Honolulu club owners
report that fire safety
is closely monitored

By Nelson Daranciang and Jason Genegabus,

When 1980s heavy-metal band Great White played three shows last month at Honolulu nightclub Gussie L'Amour's, the topic of pyrotechnics never came up.

Fireworks used at the start of Great White's concert Thursday night caused the fire that burned down the Station in West Warwick, R.I., killing at least 96 people.

Using fireworks for their Honolulu shows "was never discussed," said Dennis Smith, owner of the Nimitz-area nightclub. "Over here they would have had to go purchase it somewhere. ... I think they had to get some kind of authorization for it, too. It was too much of a hassle."

Great White did not use the pyrotechnics during shows performed at Gussie L'Amour's in 1998 or 1999, either, Smith said.

He said his club, which is in a single-story concrete building with four fire exits and a metal roof insulated by fire-retardant tiles, is inspected by the Honolulu Fire Department twice a year. Because the club's fire capacity is more than 300 people, Smith must apply for a yearly assembly permit, which means annual inspections.

"I get pretty thoroughly inspected each year," he said.

From the air, the burned-out remains of the Station nightclub where at least 60 people died in a late-night fire Thursday in West Warwick, R.I., is seen in the center top yesterday. Fire apparatus and other emergency vehicles were still on the scene yesterday along with construction equipment to begin to remove the debris.

Honolulu fire inspectors, meanwhile, said they check nightclubs for compliance with the county fire code at least once every two years as required by law.

And establishments can be subject to more frequent inspections if the department receives complaints, said Lloyd Rogers, battalion chief of the Honolulu Fire Department Fire Prevention Bureau.

"As soon as we get a complaint, we jump on it as soon as it happens," Rogers said.

The last time there was a fatality in a nightclub fire on Oahu was on Dec. 12, 1990. A 25-year-old Schofield Barracks soldier threw a Molotov cocktail through the front door of Dolly's Lounge in Waimalu Shopping Center. A 51-year-old Aloha Airlines pilot died in the fire. Six other people escaped the flames.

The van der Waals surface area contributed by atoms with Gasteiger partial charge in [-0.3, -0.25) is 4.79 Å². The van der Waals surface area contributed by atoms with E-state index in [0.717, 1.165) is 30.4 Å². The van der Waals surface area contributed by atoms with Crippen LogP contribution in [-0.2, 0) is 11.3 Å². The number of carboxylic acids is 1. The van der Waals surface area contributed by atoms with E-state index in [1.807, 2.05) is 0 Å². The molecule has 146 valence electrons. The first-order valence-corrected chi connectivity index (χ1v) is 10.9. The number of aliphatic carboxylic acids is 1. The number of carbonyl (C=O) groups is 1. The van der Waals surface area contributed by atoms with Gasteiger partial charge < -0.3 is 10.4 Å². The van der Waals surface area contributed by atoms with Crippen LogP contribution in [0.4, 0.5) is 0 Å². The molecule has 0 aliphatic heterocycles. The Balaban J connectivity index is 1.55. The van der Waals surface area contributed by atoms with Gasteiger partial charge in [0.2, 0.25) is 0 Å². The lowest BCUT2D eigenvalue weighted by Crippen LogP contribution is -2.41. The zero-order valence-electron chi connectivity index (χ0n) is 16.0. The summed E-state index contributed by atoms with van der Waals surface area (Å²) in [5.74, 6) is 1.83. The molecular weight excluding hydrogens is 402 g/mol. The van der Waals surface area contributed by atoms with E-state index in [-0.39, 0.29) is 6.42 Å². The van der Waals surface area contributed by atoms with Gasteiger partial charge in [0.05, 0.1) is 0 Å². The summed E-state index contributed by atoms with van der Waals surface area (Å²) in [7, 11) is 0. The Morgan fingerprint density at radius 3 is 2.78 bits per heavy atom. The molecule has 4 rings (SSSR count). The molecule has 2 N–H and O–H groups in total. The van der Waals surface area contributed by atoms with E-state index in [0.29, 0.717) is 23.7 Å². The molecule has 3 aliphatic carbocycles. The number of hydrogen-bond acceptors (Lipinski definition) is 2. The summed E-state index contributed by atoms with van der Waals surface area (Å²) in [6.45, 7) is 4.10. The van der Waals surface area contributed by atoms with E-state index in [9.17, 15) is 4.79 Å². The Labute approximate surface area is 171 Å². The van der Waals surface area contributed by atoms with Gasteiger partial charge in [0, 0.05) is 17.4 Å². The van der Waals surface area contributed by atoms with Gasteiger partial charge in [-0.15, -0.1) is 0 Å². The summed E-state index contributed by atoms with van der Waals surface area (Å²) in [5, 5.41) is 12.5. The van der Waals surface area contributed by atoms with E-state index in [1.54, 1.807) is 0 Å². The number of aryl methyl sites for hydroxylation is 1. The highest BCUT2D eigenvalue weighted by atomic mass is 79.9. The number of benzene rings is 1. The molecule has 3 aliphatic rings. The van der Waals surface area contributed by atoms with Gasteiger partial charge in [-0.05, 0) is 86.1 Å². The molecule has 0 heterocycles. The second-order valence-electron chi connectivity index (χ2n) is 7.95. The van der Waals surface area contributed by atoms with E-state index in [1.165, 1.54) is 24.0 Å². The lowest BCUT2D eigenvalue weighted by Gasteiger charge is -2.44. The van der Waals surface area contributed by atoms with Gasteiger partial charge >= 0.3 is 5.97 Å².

Rogers said that because the back door was locked, the patrons and employees were forced go through the kitchen and over a fence to get out of the bar.

The soldier was later convicted of manslaughter and sentenced to 10 years in prison.

Until 1995 the Honolulu Fire Department had a full-time inspector to do routine night inspections, "but it didn't seem warranted," Rogers said. The department receives one complaint every one or two months from the public or police, he said.

If there is a complaint at night that requires immediate attention, the fire investigator, who is on call 24 hours, will be contacted. He in turn will call for assistance from the nearest fire station, area battalion chief, police and liquor commission.

Fire inspectors check for overcrowding and whether exits are locked or blocked. If a violation is found, the inspector will issue a notice of violation. If the owner of the establishment fails to correct the violation, the department will issue an order to comply. If the violation is still not corrected, the department will issue a final notice, then a citation.

Violating the fire code is a misdemeanor punishable by up to one year in jail and a $1,000 fine.

Fire officials on the Big Island and Maui County said fires such as the one in Rhode Island are unlikely because large nightclubs on their islands are in relatively new buildings that follow higher building code standards.

Virtually all the new and large nightclubs, such as the Tsunami Night Club on Maui, are built in hotels that require smoke alarms, sprinkler systems and multiple exits, they said.

Maui Fire Lt. Scott English also said only a special kind of fireworks is allowed indoors through a county permit, and a fire inspector is present during the exhibition.

English said that as a rule, people attending special events should be aware of the location of the exits, in the event of an emergency.

Big Island Fire Chief Darryl Oliveira said the department is trying to inspect commercial buildings once a year to make sure they are in compliance with fire codes.

In Maui County the buildings are inspected once every two years, English said.

Star-Bulletin reporter Gary T. Kubota and the Associated Press contributed to this report.

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